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Heat from within, from an inner core: that is poetry. Light from dark. No overheating, wilting, fading suns in these images.

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Rather, the body is intensely alive, alert, quiveringly awake, shivering, almost orgasmic. Operas usually consist of full orchestras, choruses, as well as soloists, with arias and recitatives that are often performed double forte to large audiences. She has it all. And whether this poem is satirical or serious, neverthe- less Dickinson writes over and over of the energy and power that emerge not from exterior sources of light, but from interior ones, from darkness.

It is in fact that which lies underground, under the surface, below external appearances, that Dickinson most values. Easy as a star, abolishing captivity. To be that wide open to the moment, oblivious to prosaic social demands and stultifying theological ones, is poetry, possibility, and perhaps even paradise.

See especially pp. Rosenbaum, ed.

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See also Barker, Lunacy of Light, especially pp. Gilbert and Susan Gubar eds. But he also equates darkness with knowledge distorted, grown monstrous and destructive. See Barker, Lunacy of Light, pp. Carbondale: Southern Illinois University Press, Cameron, Sharon.

Capps, Jack. Cody, John. Gelpi, Albert. Emily Dickinson: The Mind of the Poet. Gilbert, Sandra M. Bloomington and London: Indiana University Press, Homans, Margaret. Women Writers and Poetic Identity. Miller, Cristanne. Mossberg, Barbara Antonina Clarke. Emily Dickinson: When a Writer is a Daughter. A closer look at her vast poetic project, however, reveals a far more complex artis- tic purpose, one that revels in both the possibilities and the impossibilities of language to evoke the experiences of life and mind.

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Dickinson, I wish to argue, constructs scenarios in verse, dramatizes the predicaments or states of mind or perceptions of imagined speakers, personae. Anguish, doubt, penury, striving are of greater value than comfort, certainty, wealth, attainment — for the former intensify expe- rience while the latter tend to numb it. But they must proceed cautiously because life is so precarious. Often, though, the dramatic rendering can be subtle and multi-leveled.

I never hear of prisons broad By soldiers battered down, But I tug childish at my bars Only to fail again! Crisis reaches climax and denouement. Here, then, in a mere eight lines, Dickinson has wrought a Blakean innocence-to-experience existential drama. Kierkegaard criticizes the Romantic poets for using their powers of creative imagination to escape into inauthentic realms of their own making.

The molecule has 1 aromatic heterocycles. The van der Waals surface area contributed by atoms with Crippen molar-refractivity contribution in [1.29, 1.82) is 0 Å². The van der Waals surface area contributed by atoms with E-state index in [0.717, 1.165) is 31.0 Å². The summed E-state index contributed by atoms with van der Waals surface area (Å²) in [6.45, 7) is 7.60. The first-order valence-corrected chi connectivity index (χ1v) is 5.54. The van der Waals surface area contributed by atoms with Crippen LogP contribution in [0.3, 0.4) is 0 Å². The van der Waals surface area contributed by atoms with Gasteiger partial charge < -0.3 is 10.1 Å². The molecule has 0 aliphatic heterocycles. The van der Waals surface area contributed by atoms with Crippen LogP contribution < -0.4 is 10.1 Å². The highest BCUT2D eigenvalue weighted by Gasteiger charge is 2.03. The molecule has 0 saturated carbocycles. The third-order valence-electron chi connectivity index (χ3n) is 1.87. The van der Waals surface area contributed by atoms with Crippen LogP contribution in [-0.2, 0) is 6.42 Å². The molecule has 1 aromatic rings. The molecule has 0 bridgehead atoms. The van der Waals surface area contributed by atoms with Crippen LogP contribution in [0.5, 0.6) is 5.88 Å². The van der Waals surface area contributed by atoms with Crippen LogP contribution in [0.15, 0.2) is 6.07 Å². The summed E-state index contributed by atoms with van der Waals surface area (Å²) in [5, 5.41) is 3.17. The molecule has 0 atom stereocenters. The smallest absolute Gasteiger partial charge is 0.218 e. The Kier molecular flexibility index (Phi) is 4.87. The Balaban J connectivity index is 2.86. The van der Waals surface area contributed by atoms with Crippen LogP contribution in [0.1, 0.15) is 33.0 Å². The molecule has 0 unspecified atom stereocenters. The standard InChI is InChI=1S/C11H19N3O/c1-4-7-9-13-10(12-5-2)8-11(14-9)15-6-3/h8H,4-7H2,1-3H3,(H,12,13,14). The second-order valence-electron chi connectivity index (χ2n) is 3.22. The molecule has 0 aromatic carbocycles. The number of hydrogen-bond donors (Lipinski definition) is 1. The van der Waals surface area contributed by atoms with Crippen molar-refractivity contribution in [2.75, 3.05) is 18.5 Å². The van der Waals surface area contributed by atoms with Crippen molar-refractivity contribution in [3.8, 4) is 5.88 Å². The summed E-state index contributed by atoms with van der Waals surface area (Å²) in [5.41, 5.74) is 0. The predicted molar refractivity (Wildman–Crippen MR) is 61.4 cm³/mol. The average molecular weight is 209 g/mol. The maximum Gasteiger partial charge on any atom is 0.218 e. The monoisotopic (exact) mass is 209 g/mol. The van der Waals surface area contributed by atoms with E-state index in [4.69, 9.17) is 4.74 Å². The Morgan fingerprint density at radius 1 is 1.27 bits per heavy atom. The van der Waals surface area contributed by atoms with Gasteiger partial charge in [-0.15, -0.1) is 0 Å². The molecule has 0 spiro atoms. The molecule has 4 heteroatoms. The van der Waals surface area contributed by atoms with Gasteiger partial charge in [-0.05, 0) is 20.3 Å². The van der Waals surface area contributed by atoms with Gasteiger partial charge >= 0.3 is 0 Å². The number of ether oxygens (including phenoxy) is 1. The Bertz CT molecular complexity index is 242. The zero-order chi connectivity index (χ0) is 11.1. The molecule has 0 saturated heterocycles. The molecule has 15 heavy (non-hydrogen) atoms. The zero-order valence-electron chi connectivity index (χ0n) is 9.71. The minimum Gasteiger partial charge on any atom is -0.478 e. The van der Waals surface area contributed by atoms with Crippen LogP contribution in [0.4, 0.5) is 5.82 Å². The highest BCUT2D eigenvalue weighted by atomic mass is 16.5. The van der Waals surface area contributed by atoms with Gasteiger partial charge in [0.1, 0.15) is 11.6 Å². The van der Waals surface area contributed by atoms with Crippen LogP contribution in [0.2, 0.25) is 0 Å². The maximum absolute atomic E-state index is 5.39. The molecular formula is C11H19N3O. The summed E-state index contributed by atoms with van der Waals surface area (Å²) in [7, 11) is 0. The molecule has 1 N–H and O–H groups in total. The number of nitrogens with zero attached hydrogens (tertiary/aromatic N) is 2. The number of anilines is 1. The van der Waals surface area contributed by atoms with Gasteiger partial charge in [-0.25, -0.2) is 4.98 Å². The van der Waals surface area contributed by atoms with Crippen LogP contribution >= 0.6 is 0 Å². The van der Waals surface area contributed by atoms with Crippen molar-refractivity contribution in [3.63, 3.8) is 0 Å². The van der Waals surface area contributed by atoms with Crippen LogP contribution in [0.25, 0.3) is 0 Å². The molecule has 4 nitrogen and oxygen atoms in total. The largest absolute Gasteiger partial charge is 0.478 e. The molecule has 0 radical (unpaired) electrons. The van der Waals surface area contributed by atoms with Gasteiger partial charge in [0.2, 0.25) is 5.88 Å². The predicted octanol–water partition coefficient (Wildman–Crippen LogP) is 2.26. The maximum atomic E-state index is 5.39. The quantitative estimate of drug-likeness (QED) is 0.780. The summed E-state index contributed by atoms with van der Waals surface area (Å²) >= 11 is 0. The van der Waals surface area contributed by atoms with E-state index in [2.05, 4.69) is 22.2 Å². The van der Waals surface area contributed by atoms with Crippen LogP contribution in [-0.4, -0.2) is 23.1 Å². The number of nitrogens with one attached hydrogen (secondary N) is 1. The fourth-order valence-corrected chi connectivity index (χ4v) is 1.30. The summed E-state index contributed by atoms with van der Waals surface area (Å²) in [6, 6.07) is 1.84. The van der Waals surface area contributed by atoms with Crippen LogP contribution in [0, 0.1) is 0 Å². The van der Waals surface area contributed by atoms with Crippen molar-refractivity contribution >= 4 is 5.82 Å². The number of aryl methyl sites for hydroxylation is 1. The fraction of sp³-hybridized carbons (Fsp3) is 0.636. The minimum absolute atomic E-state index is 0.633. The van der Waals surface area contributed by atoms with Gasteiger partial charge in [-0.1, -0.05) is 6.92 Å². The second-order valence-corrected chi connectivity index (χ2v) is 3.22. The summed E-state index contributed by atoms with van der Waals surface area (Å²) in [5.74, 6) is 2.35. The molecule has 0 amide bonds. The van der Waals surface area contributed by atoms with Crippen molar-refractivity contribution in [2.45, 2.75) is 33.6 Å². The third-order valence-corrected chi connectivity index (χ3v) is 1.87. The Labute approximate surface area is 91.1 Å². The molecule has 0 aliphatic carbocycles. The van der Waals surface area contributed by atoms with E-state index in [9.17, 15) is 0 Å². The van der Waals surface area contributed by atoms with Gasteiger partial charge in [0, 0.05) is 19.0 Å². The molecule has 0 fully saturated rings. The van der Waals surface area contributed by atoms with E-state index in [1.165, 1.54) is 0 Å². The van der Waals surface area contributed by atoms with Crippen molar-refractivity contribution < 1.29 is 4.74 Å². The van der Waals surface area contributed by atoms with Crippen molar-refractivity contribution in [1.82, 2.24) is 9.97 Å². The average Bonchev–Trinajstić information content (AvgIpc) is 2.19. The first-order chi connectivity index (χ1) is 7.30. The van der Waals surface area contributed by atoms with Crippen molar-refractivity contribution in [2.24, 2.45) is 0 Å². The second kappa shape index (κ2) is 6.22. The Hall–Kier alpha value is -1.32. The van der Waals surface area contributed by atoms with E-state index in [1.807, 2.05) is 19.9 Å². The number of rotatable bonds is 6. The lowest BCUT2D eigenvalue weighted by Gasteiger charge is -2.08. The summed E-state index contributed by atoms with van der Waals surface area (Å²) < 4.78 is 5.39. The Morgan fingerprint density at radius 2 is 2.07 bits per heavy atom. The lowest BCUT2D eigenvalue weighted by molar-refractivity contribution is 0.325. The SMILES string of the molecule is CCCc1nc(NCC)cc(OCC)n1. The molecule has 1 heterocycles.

Holyoke Seminary for Women — it placed heavy emphasis on the natural sciences. Studying nature was an important prerequisite to becoming a good Christian; a sure path to God was through intense study of His creations. And yet, to me, what is this quintessence of dust? The existentialist thus learns to accept her intrinsically restricted reality, just as the speaker in the following poem progresses from an enthusiastic expectation of reaching heaven to an enthu- siastic acceptance of disbelief in that very expectation.

Going to Heaven! How dim it sounds! Who knows? As we soon realize, she is attending a funeral where everyone apparently is reassuring her that her recently de- ceased friends are most assuredly on their way to heaven.

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Also, why should I dress any differently than I would for home? Does not Eternity appear dreadful to you. I often get thinking of it and it seems so dark to me that I almost wish there was no Eternity. Existence precedes and is superior to essence This is the foundation of existentialist thought.


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The existentialist chooses existence over essence because the self has no empirical means of apprehending a transcendent realm. Dickinson dramatizes this principal existential condition in at least three dif- ferent ways. We are almost in the paralyzed milieu of a Samuel Beckett play.

The Sunne Rising by John Donne in Hindi Poem line by line full summary Explanation and full analysis

Life must go on. There is nowhere to go. In the following dramatic monologue, the speaker suffers the anguish that comes from the growing fear that the universe may be devoid of God or divine purpose. Would not the jest — Have crawled too far! A little boat adrift! Will no one guide a little boat Unto the nearest town? So Sailors say — on yesterday — Just as the dusk was brown One little boat gave up its strife And gurgled down and down. Thought is made palpable to the senses.

In the following poem, the speaker attempts to dismantle the Emersonian- transcendentalist premise that the soul of nature and the human soul are emanations from a universal oversoul. While not quite denying the existence of such a truth, the speaker nevertheless is rendered speechless when it comes to bodies awaiting resurrection.

Some things that stay there be — Grief — Hills — Eternity — Nor this behooveth me. Can I expound the skies? How still the Riddle lies! For Dickinson, however, word and world — mind and nature — are separated by an unbridgeable gulf. One comes to terms with the reality of Death by regarding the emptiness left in its wake. Hong and Edna H.

Hong eds.

Nature , in William H. Gilman ed. I become a transparent eyeball; I am nothing; I see all.

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A Grammar of Motives. New York: Prentice-Hall, Inc. Emerson, R. Nature In William H. Gilman, ed. Selected Writings of Ralph Waldo Emerson.